Fresno Ag Commissioner Les Wright
Fresno Ag Commissioner Les Wright

As it stands now, Fresno County loses it’s #1 position as top agricultural county in the nation, dropping behind Tulare County, which recently announced a $7.8 billion 2013 crop year. It could get worse when Kern County releases their report in August.

“Much of the decrease can be attributed to the shortage of water,” said Les Wright, Fresno County Ag Commissioner. “The impacts of drought began to show on our 2012 crop report with decrease of 2.29 percent from 2011. Producers are feeling the affects of the water shortage more in 2014 than in the previous two yeas.”

Water shortages in Fresno County with a large part of the West Side dependent on both state and federal surface water deliveries have meant the annual crop report’s gross value of production has dropped three years in a row.

Details of the 2013 report include an increase of fresh vegetable production in 2013 by 3.8 percent in value led by garlic and fresh market tomatoes, while livestock and poultry decreased in value by more than 16 percent.

Field crops, representing barley, wheat, corn silage, cotton an alfalfa declined nearly 42 percent, while fruit and nut crops increased more than 8 percent.

Wright noted that Fresno County growers exported nearly 26,000 shipments to 99 different countries. “This tells us that we are still feeding the world,” said Wright.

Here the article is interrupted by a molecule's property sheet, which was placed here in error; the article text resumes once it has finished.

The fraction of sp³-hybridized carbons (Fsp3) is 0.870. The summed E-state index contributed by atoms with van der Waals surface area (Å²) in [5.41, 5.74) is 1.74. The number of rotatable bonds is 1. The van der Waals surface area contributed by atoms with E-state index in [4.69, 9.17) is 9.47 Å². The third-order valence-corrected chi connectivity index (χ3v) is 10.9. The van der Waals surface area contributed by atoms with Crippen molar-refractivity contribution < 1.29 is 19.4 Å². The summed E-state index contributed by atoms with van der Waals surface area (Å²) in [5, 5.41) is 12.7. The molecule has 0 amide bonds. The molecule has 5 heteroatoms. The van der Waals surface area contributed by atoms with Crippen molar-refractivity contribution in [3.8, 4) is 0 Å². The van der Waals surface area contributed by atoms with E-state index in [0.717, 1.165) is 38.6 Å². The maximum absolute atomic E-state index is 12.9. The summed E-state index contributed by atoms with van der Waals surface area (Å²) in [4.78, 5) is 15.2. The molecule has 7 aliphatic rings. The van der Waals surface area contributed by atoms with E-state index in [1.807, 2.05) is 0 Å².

“Once we get water back, we are going to see our ag economy rebound,” said Wright. “Just give the farmers water and they will do the rest.”

 

 

 

 

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TODAY’S MEETING IN FRESNO ADDRESSES ACP

Fresno County on Alert for ACP

 
Assemblyman Jim Patterson

Assemblyman Jim Patterson hosted the Citrus Industry Town Hall this morning at the Fresno County Farm Bureau office to discuss the current state of the Asian Citrus Psyllid presence in California, the quarantine situation, how Fresno County is preparing for the possible migration of ACP into the county, and how agencies, growers, and the state and federal governments are cooperating to control its spread in California.

Over forty people attended the meeting, including growers, PCAs, local government and industry leaders, researchers, and media.

Fresno County is the fourth largest citrus-producing county in California, having dropped in status due to freeze-damaged mandarin acreage last year, according to Les Wright, Fresno County Ag Commissioner.
Les Wright
“ACP spread is one of the most serious problems facing valley citrus growers especially those in the south valley,” said Wright.
 
To date, all contiguous counties in southern California are under CDFA Quarantine, as well the Porterville area of Tulare County, to prevent movement of ACP-ridden leaves and plant debris and unsanitary ag equipment into non-infested regions of the state and to bide time for agency mobilization and industry research to catch up. The effort also aims to prevent ACP from finding HLB-infected trees and spreading the incurable disease.
 
Though presently under quarantine, the effort in southern California to stop the spread of ACP, it was emphasized, was NOT a failure; rather, it bought precious time for other regions to prepare, and while many treatments did not work, other regions are learning from their attempts.
 
Creative Solutions
 
Dr. Beth Grafton-Cardwell

Dr. Beth Grafton-Cardwell, UC IPM Specialist and Research Entomologist, recently studied ACP found in Texas and Florida and reported that local agencies here are following Florida’s lead in organizing grower groups and local neighbors to treat their trees simultaneously.

She said that researchers are looking for natural processes, among others, to control ACP populations.